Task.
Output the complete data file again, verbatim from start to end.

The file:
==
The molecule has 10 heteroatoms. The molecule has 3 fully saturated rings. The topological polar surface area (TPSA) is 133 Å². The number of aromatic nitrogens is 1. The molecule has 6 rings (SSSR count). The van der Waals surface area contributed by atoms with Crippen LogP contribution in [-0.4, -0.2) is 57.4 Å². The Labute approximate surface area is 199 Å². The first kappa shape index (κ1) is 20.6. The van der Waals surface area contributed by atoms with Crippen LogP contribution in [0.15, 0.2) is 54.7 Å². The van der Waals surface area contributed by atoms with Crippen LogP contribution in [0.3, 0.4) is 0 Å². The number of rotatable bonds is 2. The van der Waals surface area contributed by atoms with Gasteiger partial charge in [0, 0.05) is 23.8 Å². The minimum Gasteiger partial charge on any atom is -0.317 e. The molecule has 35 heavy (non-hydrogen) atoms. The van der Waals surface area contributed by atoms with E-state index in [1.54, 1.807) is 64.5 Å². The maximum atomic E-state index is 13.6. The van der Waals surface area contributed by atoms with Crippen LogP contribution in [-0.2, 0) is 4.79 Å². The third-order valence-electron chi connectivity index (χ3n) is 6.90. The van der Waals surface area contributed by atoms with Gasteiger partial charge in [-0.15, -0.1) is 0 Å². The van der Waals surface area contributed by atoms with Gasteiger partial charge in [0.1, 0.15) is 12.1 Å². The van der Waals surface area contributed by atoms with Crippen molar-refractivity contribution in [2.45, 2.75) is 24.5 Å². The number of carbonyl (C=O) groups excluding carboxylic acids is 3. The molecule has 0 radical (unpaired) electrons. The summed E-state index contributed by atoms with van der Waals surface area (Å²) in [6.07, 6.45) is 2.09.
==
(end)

The molecule has 10 heteroatoms. The molecule has 3 fully saturated rings. The topological polar surface area (TPSA) is 133 Å². The number of aromatic nitrogens is 1. The molecule has 6 rings (SSSR count). The van der Waals surface area contributed by atoms with Crippen LogP contribution in [-0.4, -0.2) is 57.4 Å². The Labute approximate surface area is 199 Å². The first kappa shape index (κ1) is 20.6. The van der Waals surface area contributed by atoms with Crippen LogP contribution in [0.15, 0.2) is 54.7 Å². The van der Waals surface area contributed by atoms with Crippen LogP contribution in [0.3, 0.4) is 0 Å². The number of rotatable bonds is 2. The van der Waals surface area contributed by atoms with Gasteiger partial charge in [0, 0.05) is 23.8 Å². The minimum Gasteiger partial charge on any atom is -0.317 e. The molecule has 35 heavy (non-hydrogen) atoms. The van der Waals surface area contributed by atoms with E-state index in [1.54, 1.807) is 64.5 Å². The maximum atomic E-state index is 13.6. The van der Waals surface area contributed by atoms with Crippen LogP contribution in [-0.2, 0) is 4.79 Å². The third-order valence-electron chi connectivity index (χ3n) is 6.90. The van der Waals surface area contributed by atoms with Gasteiger partial charge in [-0.15, -0.1) is 0 Å². The van der Waals surface area contributed by atoms with Gasteiger partial charge in [0.1, 0.15) is 12.1 Å². The van der Waals surface area contributed by atoms with Crippen molar-refractivity contribution in [2.45, 2.75) is 24.5 Å². The number of carbonyl (C=O) groups excluding carboxylic acids is 3. The molecule has 0 radical (unpaired) electrons. The summed E-state index contributed by atoms with van der Waals surface area (Å²) in [6.07, 6.45) is 2.09.